It wasn’t supposed to happen this way.

Teams that start three underclassmen aren’t supposed to put together 20-win regular seasons. Squads that have to replace All-Ardmoreite players like Abbie Wallace and Kenzie Hunt  aren’t meant to earn regional championships.

And yet, here No. 6 Plainview (23-3) stands, nestled squarely on the fine line between absurdity and affirmation.

Affirmation, because Andy Bloodworth knew this was possible; he said as much a year ago, minutes after last year’s Indians squad had seen its season end at the hands of Washington.

“I expected us to be a 20-win team this year, and we’ve surpassed that,” Bloodworth said. “To be honest, these girls have come out and earned that.”

Taryn Callender, one of two seniors on the squad, admitted that while she was hopeful about the course this season could take. But it was not until the Indians, newly minted eighth in the 3A poll at the time, faced off with, and defeated, top 10 Tishomingo that she began to realize something special could be brewing.

“It kind of surprised me at the time,” Callender said. “It hit me that we could go to state this year.”

Plainview is now one win away from doing so, on the heels of earning the first regional championship in school history by knocking off Prague, the 3A state runner-up from a year ago, this past Saturday.

And while it may have slightly surprised Callender that the Indians have reached this level, fellow senior Jourdan Weatherford never batted an eye.

“I had full confidence that this team would be the best Plainview has ever seen,” Weatherford said. “We all click, and everybody has learned to support and take care of each other.”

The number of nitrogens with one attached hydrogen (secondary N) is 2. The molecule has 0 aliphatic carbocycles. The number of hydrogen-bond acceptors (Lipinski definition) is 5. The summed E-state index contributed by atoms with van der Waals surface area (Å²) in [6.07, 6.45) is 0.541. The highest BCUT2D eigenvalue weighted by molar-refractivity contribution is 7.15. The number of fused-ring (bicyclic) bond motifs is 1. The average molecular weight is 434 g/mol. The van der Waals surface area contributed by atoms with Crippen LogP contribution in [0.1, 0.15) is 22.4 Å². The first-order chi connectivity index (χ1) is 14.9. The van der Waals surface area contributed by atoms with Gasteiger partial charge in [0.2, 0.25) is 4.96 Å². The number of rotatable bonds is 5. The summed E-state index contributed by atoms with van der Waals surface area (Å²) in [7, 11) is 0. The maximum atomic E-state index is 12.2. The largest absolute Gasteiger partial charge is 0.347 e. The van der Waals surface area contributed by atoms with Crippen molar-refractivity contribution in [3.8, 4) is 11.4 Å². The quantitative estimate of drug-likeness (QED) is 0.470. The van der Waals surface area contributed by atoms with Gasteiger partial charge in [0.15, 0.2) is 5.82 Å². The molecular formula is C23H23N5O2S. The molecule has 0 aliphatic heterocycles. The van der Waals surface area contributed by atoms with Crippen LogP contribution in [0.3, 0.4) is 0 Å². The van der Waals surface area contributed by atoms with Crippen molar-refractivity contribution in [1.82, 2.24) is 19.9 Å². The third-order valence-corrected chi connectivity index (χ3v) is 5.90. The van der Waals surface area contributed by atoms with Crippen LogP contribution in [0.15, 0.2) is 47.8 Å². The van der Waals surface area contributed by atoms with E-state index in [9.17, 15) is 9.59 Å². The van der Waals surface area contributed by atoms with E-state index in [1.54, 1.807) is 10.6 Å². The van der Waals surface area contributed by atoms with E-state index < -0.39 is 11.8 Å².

Perhaps the biggest reason for that success has come from that cohesion among the squad. Weatherford and Callender immediately bonded with freshmen Rebecca Wright and Megan Shelton and sophomore Hayden Hunt, creating a balanced, fluid product on the court that has improved over time.

Such unity can be difficult sometimes, especially among high school girls of different ages. According to Wright, however, it never even threatened to be an issue.

“We knew they were going to be welcoming,” Wright said. “They want to win as badly as we do.”

Bloodworth has seen the maturation on the court, as Callender and Weatherford have integrated their experience and fierce desire for success with the talented freshmen.

“Those two seniors are true winners, the ultimate competitors,” Bloodworth said. “They hate to lose, and love to win.

“They knew right away, when the freshmen came up, that something special was brewing.”

One pleasant surprise has been the development of Hunt, as the sophomore has rounded out her offensive game and become one of the squad’s most consistent scorers over the second half of the year.

“(Bloodworth) said that in order for us to be good as a team, I needed to step up and contribute more,” Hunt said.

Hunt answered the call, ripping off back-to-back 20-point performances against Lone Grove and Madill to close out the regular season and keeping up her solid play during the playoff run.

The Indians will need all of it now, heading into a contest that will likely be against defending state champion Millwood. It will be the first time Plainview has faced a team of that caliber since a humbling road loss to Sulphur on Jan. 22.

Plainview has won 11 straight since then, but the lessons learned still remain.

“I think we’ll be ready for it, that we’ve learned how to prepare for it,” Shelton said. “That was a pretty big eye opener for us.”

Perhaps Hunt, a symbol of all that has come to define this improbable run, summed it up best.

“We learned that you can’t just show up and expect to win because you have ‘Plainview’ on your jersey,” Hunt said. “You have to put the work in.”

Spencer White